Uber has won its battle to continue operating in London, one of its biggest markets globally, after a judge found the company had sufficiently addressed concerns around driver verification.
The news comes after a three-year battle with Transport for London (TfL), the government body responsible for transport in the U.K. capital. The struggle started back in September 2017, when TfL ruled that Uber took insufficient “corporate responsibility” for passenger safety and security. Concerns included its approach to carrying out driver background checks and ensuring that the correct driver was behind the wheel.
Although Uber lost its license in 2017, it has continued to operate through temporary licenses and various appeal processes. In fact, Uber again lost its license to operate in London last November, with TfL affirming that Uber was not a “fit and proper” operator. Among TfL’s main concerns was the ease with which unauthorized drivers could upload their photos to authorized Uber driver accounts, allowing drivers without the necessary background checks to pick up passengers. This method was used in at least 14,000 trips, according to TfL, and Uber has since deployed new facial recognition technology to verify drivers.
The key arbiter in Uber’s latest effort to win back its London license was deputy chief magistrate Tanweer Ikram, who heard evidence from Uber’s lawyers detailing how the company has improved its processes to verify drivers and was then tasked with establishing whether Uber meets the “fit and proper” criteria. In his announcement today, Ikram found that Uber now generally fits that criteria, despite its “historical failings.”
“ULL [Uber London Limited] does not have a perfect record, but it has been an improving picture,” Ikram noted. “The test as to whether ULL are a ‘fit and proper person’ does not require perfection. I am satisfied that they are doing what a reasonable business in their sector could be expected to do, perhaps even more.”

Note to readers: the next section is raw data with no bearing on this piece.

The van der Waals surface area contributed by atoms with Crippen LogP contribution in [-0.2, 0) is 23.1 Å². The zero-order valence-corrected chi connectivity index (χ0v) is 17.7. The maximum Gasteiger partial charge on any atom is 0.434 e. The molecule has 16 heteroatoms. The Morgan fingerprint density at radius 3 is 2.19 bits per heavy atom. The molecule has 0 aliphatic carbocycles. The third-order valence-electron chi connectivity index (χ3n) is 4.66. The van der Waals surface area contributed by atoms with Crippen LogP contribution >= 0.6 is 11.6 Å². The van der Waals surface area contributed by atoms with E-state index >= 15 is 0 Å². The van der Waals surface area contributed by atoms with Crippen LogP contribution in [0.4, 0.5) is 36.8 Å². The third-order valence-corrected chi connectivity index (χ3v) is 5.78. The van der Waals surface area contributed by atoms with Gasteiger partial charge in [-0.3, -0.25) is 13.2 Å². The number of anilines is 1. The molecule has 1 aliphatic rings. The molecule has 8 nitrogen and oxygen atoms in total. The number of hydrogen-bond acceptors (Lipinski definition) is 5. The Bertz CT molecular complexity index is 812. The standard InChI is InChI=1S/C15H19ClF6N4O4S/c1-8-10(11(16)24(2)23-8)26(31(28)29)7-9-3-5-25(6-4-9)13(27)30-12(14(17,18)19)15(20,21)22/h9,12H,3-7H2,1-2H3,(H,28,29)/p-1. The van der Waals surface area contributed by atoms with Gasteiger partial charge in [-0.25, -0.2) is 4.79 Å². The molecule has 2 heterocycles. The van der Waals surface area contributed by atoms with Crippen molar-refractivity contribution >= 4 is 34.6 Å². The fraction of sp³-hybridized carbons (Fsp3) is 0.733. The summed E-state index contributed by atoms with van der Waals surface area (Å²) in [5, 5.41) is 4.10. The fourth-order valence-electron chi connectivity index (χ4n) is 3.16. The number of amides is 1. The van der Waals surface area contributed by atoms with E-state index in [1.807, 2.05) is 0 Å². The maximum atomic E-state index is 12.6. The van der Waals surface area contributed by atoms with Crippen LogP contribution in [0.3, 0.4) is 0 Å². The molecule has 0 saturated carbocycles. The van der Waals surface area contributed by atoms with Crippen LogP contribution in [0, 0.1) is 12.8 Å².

The London struggle stands out among Uber’s long history of legal battles. In a filing with the Securities and Exchange Commission (SEC) last year, the company said nearly a quarter of its global ride-share bookings come from just five metropolitan areas. Three of those are in the U.S. (Los Angeles, New York City, and the San Francisco Bay Area), one is in Brazil (São Paulo), and the fifth is in London, where at the time Uber claimed 3.5 million riders and 45,000 licensed drivers.
Closer to home, Uber and its rivals are engaged in an ongoing spat with Californian authorities over the companies’ decision to classify drivers as independent contractors. Assembly Bill 5 (AB5) is a new state law that requires a company to classify workers as employees if it exerts control over how they do their jobs or the work constitutes part of the person’s normal business. Uber threatened to shutter its ride-hailing business if it was forced to comply with the law, though it has been given a temporary reprieve ahead of a ballot initiative that takes the decision to California voters later this year.
Today represents a major victory for the San Francisco-based company as it struggles to recover from the pandemic that has decimated its core ride-hailing business. Over the past six months, Uber has continued to build out other areas of its business, including doubling down on grocery deliveries in the U.S. and reappropriating its platform to deliver just about anything for anyone.
Even with the world easing out of lockdown, Uber and its ilk are unlikely to return to pre-pandemic passenger counts anytime soon. But by winning back its license in such a major market, Uber will at least be in a stronger position when (or if) the world resumes some semblance of normality.
The next stage in Uber’s battle with TfL will be to agree on the terms and length of its London license.
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